de Bertram and Alice de Umfraville his wife. His father died about 1 John, for in that year the guardianship of Roger was granted to William Brewer, but was afterwards transferred to Peter de Brus, who fined 1,300 marks for the same. Towards the end of the reign, being found in the ranks of the insurgent Barons, his lands and castle of Mitford were given into the custody of Philip de Ulecet, who seems to have resisted the royal order for their restoration when Roger returned to his obedience on the accession of Henry the Third. He was obliged, however, to submit, and Roger was reinstated on a
fine of 100%. From this time he acted the part of a loyal subject, and was frequently employed as a justice itinerant, viz. in 9 Henry III. in Northumberland, in 10 and 11 Henry III. in Cumberland, and in 18 Henry III. in both these counties and in Lancashire. He died before May 24, 1242, 26 Henry III. on which day his lands were delivered into the custody of Walter de Crupping on behalf of his son Roger, who did homage for them on June 28, 1246, on attaining his majority. In the reign of Edward II. the barony terminated by the failure of male issue."
We add to this account that the christian name "Roger" has long ceased in this ancient family, but the name of "Bertram" still remains among the males, and that of "Bertha among the females. Bertram was the name of the Norman follower of William the First who married the heiress of Mitford castle.
P. 272. "Hubert de Burgh." We are told "that this distinguished man traced his ancestry as high as the Emperor Charlemagne." We may add, that this is the period in which the genealogies of modern times may be said to commence. This, as given in Mr. Foss's pages, is an important and interesting biography.
P. 370. In the life of "Roger Harcourt" we are informed that the mode of remunerating judges both in England and Ireland (temp. Hen. III.) seems to have been by appropriating to them certain lands during the king's pleasure. The value seemed to amount to 201. or 251. In the time of James the First the allowance of the judges was very low, and many were poor. At the present day they appear to us to be extravagantly high, for we have known a chief justice retire with nearly 300,000l., and a lord chancellor with but a little short of a million! while, to support this "grandeur of the law,"
the suitor, for whose assistance the law is administered, is ruined. We confess that we were much struck in reading Lord Campbell's Lives of the Chancellors with the "cura peculi' which affected all who imbibed the air of the courts of Westminster; and the impression which that work left on our minds was not unfavourable to the talents, or industry, or integrity of the author, but certainly the portraits which he gives were seen by us as if through a cold impenetrable atmosphere, and the "lex naturæ " was the only law which these learned men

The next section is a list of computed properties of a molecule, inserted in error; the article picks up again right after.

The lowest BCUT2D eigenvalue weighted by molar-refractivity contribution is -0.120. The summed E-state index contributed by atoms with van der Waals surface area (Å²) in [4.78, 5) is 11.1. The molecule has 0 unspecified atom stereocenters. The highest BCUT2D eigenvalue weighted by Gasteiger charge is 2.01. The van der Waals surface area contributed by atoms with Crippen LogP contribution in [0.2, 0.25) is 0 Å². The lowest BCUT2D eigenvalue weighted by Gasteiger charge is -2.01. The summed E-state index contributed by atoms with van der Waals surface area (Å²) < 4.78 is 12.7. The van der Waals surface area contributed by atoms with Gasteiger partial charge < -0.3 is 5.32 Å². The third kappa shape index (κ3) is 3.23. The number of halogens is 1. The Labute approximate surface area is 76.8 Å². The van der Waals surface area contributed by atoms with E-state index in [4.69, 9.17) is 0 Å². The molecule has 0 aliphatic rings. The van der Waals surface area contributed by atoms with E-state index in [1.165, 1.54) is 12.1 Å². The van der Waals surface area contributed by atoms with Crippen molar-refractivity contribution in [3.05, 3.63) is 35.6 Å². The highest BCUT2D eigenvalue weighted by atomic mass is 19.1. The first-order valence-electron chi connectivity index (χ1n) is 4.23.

seemed neither to consider or understand.
But we must now take leave of Mr. Foss, with the grateful recollections which have arisen from his having presented to us a work in which a subject of great historical importance is treated with the care, diligence, and learning it deserves; in which he has brought to light many points previously unknown, corrected many errors of those who had gone before him in the same inquiries, and has shewn to the profession such ample knowledge of his subject as to conduct it successfully through all the intricacies of a difficult investigation, and such taste and judgment as will enable him to quit, when occasion requires, the dry details of a professional inquiry, and to impart to his work as he proceeds the grace and dignity of a philososophical history.
The Life of Edward the Sixth. By the Rev. R. W. Dibdin, M.A. 18mo. pp. 148.
THIS interesting memoir of one of our most beloved princes is compiled from his own journal, his letters preserved in the British Museum, and other authentic sources. The genuineness of the letters is justly inferred by Mr. Dibdin from their juvenility; for their Latin, he argues, has not been corrected by tutors, and, although clever for a child in his ninth year, it is far from being correct. Indeed, the princely writer modestly says to Cranmer, "I beseech you to excuse my Latinity, which is barbarism itself compared with your most superior excellence." (p. 25.) The memoir also contains extracts from Edward's little treatise against the primacy of the Pope, which he finished in 1549, and